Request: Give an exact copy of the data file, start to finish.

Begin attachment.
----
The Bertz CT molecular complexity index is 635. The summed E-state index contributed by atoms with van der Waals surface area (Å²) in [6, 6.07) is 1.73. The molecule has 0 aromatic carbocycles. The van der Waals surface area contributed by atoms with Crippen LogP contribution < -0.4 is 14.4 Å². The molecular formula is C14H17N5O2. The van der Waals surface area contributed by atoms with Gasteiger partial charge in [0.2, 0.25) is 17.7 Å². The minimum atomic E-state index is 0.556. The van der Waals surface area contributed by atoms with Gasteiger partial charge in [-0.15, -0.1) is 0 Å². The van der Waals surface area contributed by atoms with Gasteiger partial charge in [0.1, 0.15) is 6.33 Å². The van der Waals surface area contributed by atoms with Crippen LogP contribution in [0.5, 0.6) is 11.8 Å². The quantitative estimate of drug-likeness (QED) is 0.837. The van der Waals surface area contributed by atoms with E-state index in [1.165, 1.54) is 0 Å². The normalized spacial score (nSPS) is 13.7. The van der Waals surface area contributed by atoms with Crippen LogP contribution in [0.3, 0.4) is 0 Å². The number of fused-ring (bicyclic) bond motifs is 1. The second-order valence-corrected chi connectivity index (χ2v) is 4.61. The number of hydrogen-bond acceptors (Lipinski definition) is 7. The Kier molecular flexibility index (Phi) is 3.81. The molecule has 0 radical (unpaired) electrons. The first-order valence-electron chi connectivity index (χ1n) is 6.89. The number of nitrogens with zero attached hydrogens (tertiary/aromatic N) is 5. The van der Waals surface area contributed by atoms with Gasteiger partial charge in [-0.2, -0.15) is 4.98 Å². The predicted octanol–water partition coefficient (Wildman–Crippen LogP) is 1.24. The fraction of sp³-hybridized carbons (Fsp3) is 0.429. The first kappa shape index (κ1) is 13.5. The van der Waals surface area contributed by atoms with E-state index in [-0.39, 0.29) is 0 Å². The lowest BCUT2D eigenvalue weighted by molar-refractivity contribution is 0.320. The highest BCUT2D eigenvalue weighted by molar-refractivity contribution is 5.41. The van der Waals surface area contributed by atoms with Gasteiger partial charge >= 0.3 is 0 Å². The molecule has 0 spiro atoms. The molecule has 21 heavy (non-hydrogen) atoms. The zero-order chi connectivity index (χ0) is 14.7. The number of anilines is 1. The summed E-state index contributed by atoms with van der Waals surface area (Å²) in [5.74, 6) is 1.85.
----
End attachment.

The Bertz CT molecular complexity index is 635. The summed E-state index contributed by atoms with van der Waals surface area (Å²) in [6, 6.07) is 1.73. The molecule has 0 aromatic carbocycles. The van der Waals surface area contributed by atoms with Crippen LogP contribution < -0.4 is 14.4 Å². The molecular formula is C14H17N5O2. The van der Waals surface area contributed by atoms with Gasteiger partial charge in [0.2, 0.25) is 17.7 Å². The minimum atomic E-state index is 0.556. The van der Waals surface area contributed by atoms with Gasteiger partial charge in [-0.15, -0.1) is 0 Å². The van der Waals surface area contributed by atoms with Gasteiger partial charge in [0.1, 0.15) is 6.33 Å². The van der Waals surface area contributed by atoms with Crippen LogP contribution in [0.5, 0.6) is 11.8 Å². The quantitative estimate of drug-likeness (QED) is 0.837. The van der Waals surface area contributed by atoms with E-state index in [1.165, 1.54) is 0 Å². The normalized spacial score (nSPS) is 13.7. The van der Waals surface area contributed by atoms with Crippen LogP contribution in [0.3, 0.4) is 0 Å². The number of fused-ring (bicyclic) bond motifs is 1. The second-order valence-corrected chi connectivity index (χ2v) is 4.61. The number of hydrogen-bond acceptors (Lipinski definition) is 7. The Kier molecular flexibility index (Phi) is 3.81. The molecule has 0 radical (unpaired) electrons. The first-order valence-electron chi connectivity index (χ1n) is 6.89. The number of nitrogens with zero attached hydrogens (tertiary/aromatic N) is 5. The van der Waals surface area contributed by atoms with Gasteiger partial charge in [-0.2, -0.15) is 4.98 Å². The predicted octanol–water partition coefficient (Wildman–Crippen LogP) is 1.24. The fraction of sp³-hybridized carbons (Fsp3) is 0.429. The first kappa shape index (κ1) is 13.5. The van der Waals surface area contributed by atoms with E-state index in [-0.39, 0.29) is 0 Å². The lowest BCUT2D eigenvalue weighted by molar-refractivity contribution is 0.320. The highest BCUT2D eigenvalue weighted by molar-refractivity contribution is 5.41. The van der Waals surface area contributed by atoms with Gasteiger partial charge >= 0.3 is 0 Å². The molecule has 0 spiro atoms. The molecule has 21 heavy (non-hydrogen) atoms. The zero-order chi connectivity index (χ0) is 14.7. The number of anilines is 1. The summed E-state index contributed by atoms with van der Waals surface area (Å²) in [5.74, 6) is 1.85.